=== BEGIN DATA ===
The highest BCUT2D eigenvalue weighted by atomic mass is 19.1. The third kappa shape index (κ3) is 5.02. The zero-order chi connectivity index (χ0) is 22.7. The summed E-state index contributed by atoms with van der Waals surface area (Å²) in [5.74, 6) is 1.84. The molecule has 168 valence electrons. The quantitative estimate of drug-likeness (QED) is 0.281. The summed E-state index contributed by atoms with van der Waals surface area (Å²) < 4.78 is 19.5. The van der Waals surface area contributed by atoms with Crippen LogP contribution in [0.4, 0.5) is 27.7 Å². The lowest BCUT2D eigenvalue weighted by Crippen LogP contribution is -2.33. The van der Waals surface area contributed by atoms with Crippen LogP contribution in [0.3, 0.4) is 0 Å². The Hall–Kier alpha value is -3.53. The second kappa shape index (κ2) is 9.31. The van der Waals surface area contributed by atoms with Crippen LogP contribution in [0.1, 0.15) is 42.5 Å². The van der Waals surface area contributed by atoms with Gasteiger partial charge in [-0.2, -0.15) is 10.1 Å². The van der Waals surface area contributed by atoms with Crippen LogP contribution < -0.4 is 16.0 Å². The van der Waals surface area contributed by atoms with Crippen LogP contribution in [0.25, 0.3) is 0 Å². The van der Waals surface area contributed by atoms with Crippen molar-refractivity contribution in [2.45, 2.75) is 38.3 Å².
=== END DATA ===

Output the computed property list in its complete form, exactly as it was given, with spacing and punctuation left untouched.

The highest BCUT2D eigenvalue weighted by atomic mass is 19.1. The third kappa shape index (κ3) is 5.02. The zero-order chi connectivity index (χ0) is 22.7. The summed E-state index contributed by atoms with van der Waals surface area (Å²) in [5.74, 6) is 1.84. The molecule has 168 valence electrons. The quantitative estimate of drug-likeness (QED) is 0.281. The summed E-state index contributed by atoms with van der Waals surface area (Å²) < 4.78 is 19.5. The van der Waals surface area contributed by atoms with Crippen LogP contribution in [0.4, 0.5) is 27.7 Å². The lowest BCUT2D eigenvalue weighted by Crippen LogP contribution is -2.33. The van der Waals surface area contributed by atoms with Crippen LogP contribution in [0.3, 0.4) is 0 Å². The Hall–Kier alpha value is -3.53. The second kappa shape index (κ2) is 9.31. The van der Waals surface area contributed by atoms with Crippen LogP contribution in [0.1, 0.15) is 42.5 Å². The van der Waals surface area contributed by atoms with Gasteiger partial charge in [-0.2, -0.15) is 10.1 Å². The van der Waals surface area contributed by atoms with Crippen LogP contribution < -0.4 is 16.0 Å². The van der Waals surface area contributed by atoms with Crippen LogP contribution in [0.25, 0.3) is 0 Å². The van der Waals surface area contributed by atoms with Crippen molar-refractivity contribution in [2.45, 2.75) is 38.3 Å².